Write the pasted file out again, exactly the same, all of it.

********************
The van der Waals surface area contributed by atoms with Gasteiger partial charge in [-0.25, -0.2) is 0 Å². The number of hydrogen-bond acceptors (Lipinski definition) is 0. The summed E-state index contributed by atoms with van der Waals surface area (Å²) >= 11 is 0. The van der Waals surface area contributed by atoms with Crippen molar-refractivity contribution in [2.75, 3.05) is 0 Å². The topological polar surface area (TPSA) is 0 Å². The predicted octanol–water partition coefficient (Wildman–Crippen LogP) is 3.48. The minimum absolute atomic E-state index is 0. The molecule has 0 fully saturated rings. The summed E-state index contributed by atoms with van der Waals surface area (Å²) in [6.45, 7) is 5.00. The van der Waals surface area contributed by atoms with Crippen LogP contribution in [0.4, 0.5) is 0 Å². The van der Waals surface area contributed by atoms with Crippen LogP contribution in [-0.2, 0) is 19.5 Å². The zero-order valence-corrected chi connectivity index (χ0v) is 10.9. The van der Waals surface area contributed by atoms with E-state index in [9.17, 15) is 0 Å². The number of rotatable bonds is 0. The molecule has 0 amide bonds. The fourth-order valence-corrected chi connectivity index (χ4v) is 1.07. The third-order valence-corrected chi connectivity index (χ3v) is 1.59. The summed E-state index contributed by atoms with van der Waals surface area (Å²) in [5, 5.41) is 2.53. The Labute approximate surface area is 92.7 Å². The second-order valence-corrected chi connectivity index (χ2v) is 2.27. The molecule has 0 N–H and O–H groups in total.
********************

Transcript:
The van der Waals surface area contributed by atoms with Gasteiger partial charge in [-0.25, -0.2) is 0 Å². The number of hydrogen-bond acceptors (Lipinski definition) is 0. The summed E-state index contributed by atoms with van der Waals surface area (Å²) >= 11 is 0. The van der Waals surface area contributed by atoms with Crippen molar-refractivity contribution in [2.75, 3.05) is 0 Å². The topological polar surface area (TPSA) is 0 Å². The predicted octanol–water partition coefficient (Wildman–Crippen LogP) is 3.48. The minimum absolute atomic E-state index is 0. The molecule has 0 fully saturated rings. The summed E-state index contributed by atoms with van der Waals surface area (Å²) in [6.45, 7) is 5.00. The van der Waals surface area contributed by atoms with Crippen LogP contribution in [0.4, 0.5) is 0 Å². The van der Waals surface area contributed by atoms with Crippen LogP contribution in [-0.2, 0) is 19.5 Å². The zero-order valence-corrected chi connectivity index (χ0v) is 10.9. The van der Waals surface area contributed by atoms with E-state index in [9.17, 15) is 0 Å². The number of rotatable bonds is 0. The molecule has 0 amide bonds. The fourth-order valence-corrected chi connectivity index (χ4v) is 1.07. The third-order valence-corrected chi connectivity index (χ3v) is 1.59. The summed E-state index contributed by atoms with van der Waals surface area (Å²) in [5, 5.41) is 2.53. The Labute approximate surface area is 92.7 Å². The second-order valence-corrected chi connectivity index (χ2v) is 2.27. The molecule has 0 N–H and O–H groups in total.